Two months ago, the thought of escape was foreign to my mind. I was on the cusp of the most important piano recital of my life, and honestly, it was piano practice 24/7 for me, between watching Japanese dramas late into the night, secretly recording DBSK covers behind my parents’ back, and schoolwork, in that order. I don’t quite remember the piece- it was something heavy and droning, alternating between virtuoso-like chord progressions seemingly designed to show off one’s rapid-fire playing skills and dark, 5th-symphony-esque sequences. All I cared to know about it was that I was definitely not the one to choose it. Of course, my parents, classical conaisseurs (read: obsessers of classical music to the third degree) were enamored by its technicalities. I ended up giving in to their insistence. I convinced myself that it would impress my Eun, my cute piano teacher (yes, he did tell me that I should call him by his first name).

            The day of the piano recital, I woke up with a giddy sensation somersaulting in my stomach. I dismissed it as nerves, but as I rolled out of bed, I was seized by a sudden sensation to regurgitate everything in my empty stomach. As I ran to the bathroom and heaved into the toilet, I could feel my parents’ eyes trained on me as I coiled into the fetal position. Despite their best attempts to nurse me back to health before the recital, I ended up bedridden for a week, stricken by the seasonal flu. Needless to say, I was less than productive during those seven days, channel-surfing to the extreme while subsisting on soup and cold medicine.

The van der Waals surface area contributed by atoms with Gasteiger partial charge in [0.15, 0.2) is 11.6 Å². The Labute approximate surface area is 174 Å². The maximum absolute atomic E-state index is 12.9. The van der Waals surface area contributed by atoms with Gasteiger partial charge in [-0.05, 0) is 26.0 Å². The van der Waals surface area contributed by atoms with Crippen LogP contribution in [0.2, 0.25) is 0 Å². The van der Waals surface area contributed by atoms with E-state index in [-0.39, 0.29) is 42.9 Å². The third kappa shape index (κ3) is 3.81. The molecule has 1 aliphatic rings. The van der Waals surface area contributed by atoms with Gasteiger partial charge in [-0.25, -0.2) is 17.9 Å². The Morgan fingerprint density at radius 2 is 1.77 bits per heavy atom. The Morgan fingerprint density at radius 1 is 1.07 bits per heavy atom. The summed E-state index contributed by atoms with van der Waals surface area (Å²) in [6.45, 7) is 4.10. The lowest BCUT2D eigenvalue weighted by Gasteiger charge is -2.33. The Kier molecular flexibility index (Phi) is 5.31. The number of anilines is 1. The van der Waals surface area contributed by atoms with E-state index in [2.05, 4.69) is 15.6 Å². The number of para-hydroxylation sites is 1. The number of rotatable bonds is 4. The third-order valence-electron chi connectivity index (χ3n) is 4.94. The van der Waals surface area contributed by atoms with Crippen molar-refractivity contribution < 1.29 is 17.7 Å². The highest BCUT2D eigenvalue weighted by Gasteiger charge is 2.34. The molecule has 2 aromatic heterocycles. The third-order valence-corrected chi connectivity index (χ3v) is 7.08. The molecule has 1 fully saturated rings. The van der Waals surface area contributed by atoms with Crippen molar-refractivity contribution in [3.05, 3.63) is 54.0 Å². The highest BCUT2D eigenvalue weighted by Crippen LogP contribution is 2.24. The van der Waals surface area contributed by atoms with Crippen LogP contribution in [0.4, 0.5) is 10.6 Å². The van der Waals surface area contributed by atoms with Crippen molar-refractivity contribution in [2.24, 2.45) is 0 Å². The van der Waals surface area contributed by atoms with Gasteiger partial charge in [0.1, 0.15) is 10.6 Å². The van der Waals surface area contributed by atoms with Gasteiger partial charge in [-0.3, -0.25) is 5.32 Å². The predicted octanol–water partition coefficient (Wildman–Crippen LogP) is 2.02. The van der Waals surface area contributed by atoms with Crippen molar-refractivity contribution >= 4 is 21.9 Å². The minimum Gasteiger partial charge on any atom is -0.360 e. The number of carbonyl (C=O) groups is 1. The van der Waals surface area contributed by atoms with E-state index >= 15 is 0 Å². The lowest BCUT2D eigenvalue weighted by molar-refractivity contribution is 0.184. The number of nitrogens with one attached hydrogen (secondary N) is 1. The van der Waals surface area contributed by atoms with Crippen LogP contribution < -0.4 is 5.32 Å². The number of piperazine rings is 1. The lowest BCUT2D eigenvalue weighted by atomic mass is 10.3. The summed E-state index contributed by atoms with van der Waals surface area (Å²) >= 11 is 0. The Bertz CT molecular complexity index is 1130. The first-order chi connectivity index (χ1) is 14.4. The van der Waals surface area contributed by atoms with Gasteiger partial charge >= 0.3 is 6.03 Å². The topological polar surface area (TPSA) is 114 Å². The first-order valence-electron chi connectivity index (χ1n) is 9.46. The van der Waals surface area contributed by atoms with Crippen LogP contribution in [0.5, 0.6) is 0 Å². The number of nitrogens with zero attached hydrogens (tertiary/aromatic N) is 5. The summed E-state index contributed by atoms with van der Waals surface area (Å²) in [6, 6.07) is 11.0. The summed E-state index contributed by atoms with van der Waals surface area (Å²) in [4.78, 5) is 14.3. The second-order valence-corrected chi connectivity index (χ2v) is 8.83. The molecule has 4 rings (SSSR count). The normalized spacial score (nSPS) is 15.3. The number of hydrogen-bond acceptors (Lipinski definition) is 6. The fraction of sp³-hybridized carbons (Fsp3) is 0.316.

On the last day of my house arrest, during which I was mainly faking sick to make my parents let me stay home a bit longer, I stumbled upon a commercial that for the first time in a week, sparked my interest.

            It was a NiSo audition fair commercial, announcing that many Asian talent agencies would be gathering to recruit new talent. As I gazed into the eyes of my favorite idols- (the ones I covered on Youtube every now and again) I felt drawn in a way I never felt to any type of music before, no matter how much it was pushed upon me by my parents. I had always wanted to make music of my own- but perhaps it was my parents’ stifling urging of musical direction, or perhaps it was my own stubborn unwillingness to accept anything that I had not had a say in, but I had never felt any innate joy in playing the piano, or any other instrument for that matter. Growing up, I had both been influenced by my parents’ love for music and yet repulsed from their every suggestion.